[sword-devel] 1.7.2 release

Chris Little chrislit at crosswire.org
Wed Jan 15 08:12:00 MST 2014

On 1/15/2014 12:31 AM, Peter von Kaehne wrote:
> On Tue, 2014-01-14 at 19:07 -0800, Chris Little wrote:
>> I haven't looked at the code, but the idea of mapping between
>> versification systems (not versifications of particular translations but
>> versification systems, as we define them) is completely ridiculous.
> Teus has already given a use case. The fact that most of our frontends
> have parallel displays which do not work well with av11n is the other
> compelling one.
> The need for mapping has been discussed for many years on this mailing
> list and has also been agreed. To call it 'completely ridiculous' is
> neither reflecting what has been agreed upon nor the actual facts -
> approximate mapping via an intermediate super-v11n system in a way as
> Teus describes is a lot better than no mapping.

As the person who collated all of the data and created all of the 
versification systems used in Sword (with the exception of 
SynodalP(rot)), I'm perhaps in the unique position of being able to 
state categorically that it is, in fact, completely ridiculous to map 
between versification systems that cover more than a single edition (or 
strict translations of that edition, or translations that strictly 
follow another edition's versification).

You can safely map between the KJV(A), NRSV(A), MT, Leningrad, and 
Luther systems. Those are all based on a single text. They are 
effectively per-module versification systems where we included the 
versification system in the library because the precise system is used 
broadly or the text itself is of great significance. (SynodalP(rot) 
probably belongs in this list too.)

You cannot map between Vulg, Catholic(2), LXX, German, Synodal, and 
Orthodox and any other system because these aren't versification 
standards, they are best-fit maximal coverage systems. They're more like 
collections of vaguely similar (or sometimes rather dissimilar, but 
similarly named) versification systems. They can be a bit like dialect 
continua: Similar translations with similar source material may have 
very similar versification systems, but other pairs of translations 
using the same Versification value in Sword can have widely differing 
internal versification systems.

I've contemplated 'intermediate super-v11n's, as you term them, and 
they're an intractable solution if they are any help at all. Among the 
problems are that you can't simply map back to a Hebrew OT based on the 
MT versification system and a Greek NT based on the GNT/NRSV 
versification system. Even allowing for split verse mappings (which 
would have the further complication of introducing irreversible verse 
folding in one direction), there are quite a few other sources that 
people have used over the years with unique verses (the LXX & Vulgate 
being the most significant).

> Kostya's patch for v11n mapping is well known on this list, it has been
> tentatively discussed several times, Troy has acknowledged its presence
> on his list of things to look through - though that is a long time ago.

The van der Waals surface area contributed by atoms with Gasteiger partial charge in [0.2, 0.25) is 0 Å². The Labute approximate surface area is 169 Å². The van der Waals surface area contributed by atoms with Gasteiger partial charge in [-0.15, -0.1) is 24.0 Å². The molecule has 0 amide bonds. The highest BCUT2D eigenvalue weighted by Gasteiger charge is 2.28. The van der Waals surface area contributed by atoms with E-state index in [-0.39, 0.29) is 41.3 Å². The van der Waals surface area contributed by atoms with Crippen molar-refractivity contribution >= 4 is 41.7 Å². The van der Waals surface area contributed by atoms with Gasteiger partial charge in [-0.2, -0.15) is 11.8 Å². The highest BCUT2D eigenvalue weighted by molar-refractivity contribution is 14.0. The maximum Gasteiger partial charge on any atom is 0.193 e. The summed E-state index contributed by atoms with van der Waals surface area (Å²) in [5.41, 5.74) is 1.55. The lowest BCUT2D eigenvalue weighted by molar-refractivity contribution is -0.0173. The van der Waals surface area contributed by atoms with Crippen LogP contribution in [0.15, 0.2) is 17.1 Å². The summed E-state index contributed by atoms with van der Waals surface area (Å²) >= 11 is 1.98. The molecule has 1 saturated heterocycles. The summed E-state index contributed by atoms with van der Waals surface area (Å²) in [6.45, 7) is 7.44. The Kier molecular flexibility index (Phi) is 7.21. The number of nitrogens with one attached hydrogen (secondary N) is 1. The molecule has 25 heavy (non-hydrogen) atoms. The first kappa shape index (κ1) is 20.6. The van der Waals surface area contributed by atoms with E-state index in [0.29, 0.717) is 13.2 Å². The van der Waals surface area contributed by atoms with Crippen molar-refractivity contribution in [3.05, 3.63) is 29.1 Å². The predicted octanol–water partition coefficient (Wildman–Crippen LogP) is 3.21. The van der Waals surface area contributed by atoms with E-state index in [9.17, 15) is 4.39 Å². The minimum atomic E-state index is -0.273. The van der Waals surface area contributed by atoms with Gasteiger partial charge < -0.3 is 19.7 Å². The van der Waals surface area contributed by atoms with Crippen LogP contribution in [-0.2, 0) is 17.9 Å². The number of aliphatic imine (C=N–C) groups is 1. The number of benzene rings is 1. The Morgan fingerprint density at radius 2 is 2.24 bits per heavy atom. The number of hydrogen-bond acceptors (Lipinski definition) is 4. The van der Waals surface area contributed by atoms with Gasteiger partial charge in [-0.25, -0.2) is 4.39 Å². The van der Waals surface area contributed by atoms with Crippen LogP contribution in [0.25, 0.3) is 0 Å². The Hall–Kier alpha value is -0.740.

> Troy also has highlighted various border cases which need a solution or
> suggestions for solutions. Problems with module variability has been
> acknowledged as a problem, but also by all who asked for mapping
> described as an acceptable error - i.e. better than no mapping.
> JSWORD has now initial working code.
> Further, quite unlike v11n systems there is probably no need to get it
> right first time but improvements could happen in an iterative way. In
> fact, i see no reason not to allow per-module user modification of
> mapping in frontends, which would lay to rest all of your reservations
> of mapping via v11n systems.

A per-module versification mapping system would work fine. It requires a 
lot of data, but it is what commercial Bible software does. It's also 
explicitly not the topic at hand. In principle, I have no objection to 
or criticism of per-module mapping.

> Bible1 (v11n-1) -> v11n-1 generic mapping +/- bible-1 user-modifications
> -> super v11n -> v11n-2 generic mapping +/- bible-2 user-modifications
> -> Bible 2 (v11n-2)

That's four mappings. Four opportunities to introduce error. Four 
opportunities to fold verses together than can't effectively be split 
again. And that brings me to the real problem with error, the real 
reason for which 'something' is distinctly worse than 'nothing':

With our current system (nothing), if two translations are viewed in 
parallel and have the same versification system, they will be correctly 
displayed in parallel. If their versification systems do not match, they 
may have some offset, but the versification systems at least reflect the 
native versifications and textual order/context of the texts.

If we start mapping on the basis of versification system "standard", as 
they're defined in Sword, then when the versification systems of two 
texts do not match and texts themselves don't closely reflect the 
"standard", we end up shifting verses around to positions that reflect 
neither a parallel verse nor the text's native versification. There 
would be a further complication, since the idiosyncratic variation among 
individual texts' versifications tends to be additive, in that mapping 
may lead to widespread stranding of verses outside their textual context.

Versification systems aren't random, but they can be so extremely 
idiosyncratic that it sometimes seems like they might be. Per-module 
mapping will work fine, but is difficult to implement (in terms of data 
collection). Per-system mapping will work fine for about a dozen texts 
(I would guess). Any sort of reliance on per-system mappings that 
involve one of the best-fit maximal coverage versification systems 
(Vulg, Catholic(2), LXX, German, Synodal, & Orthodox) will fail 


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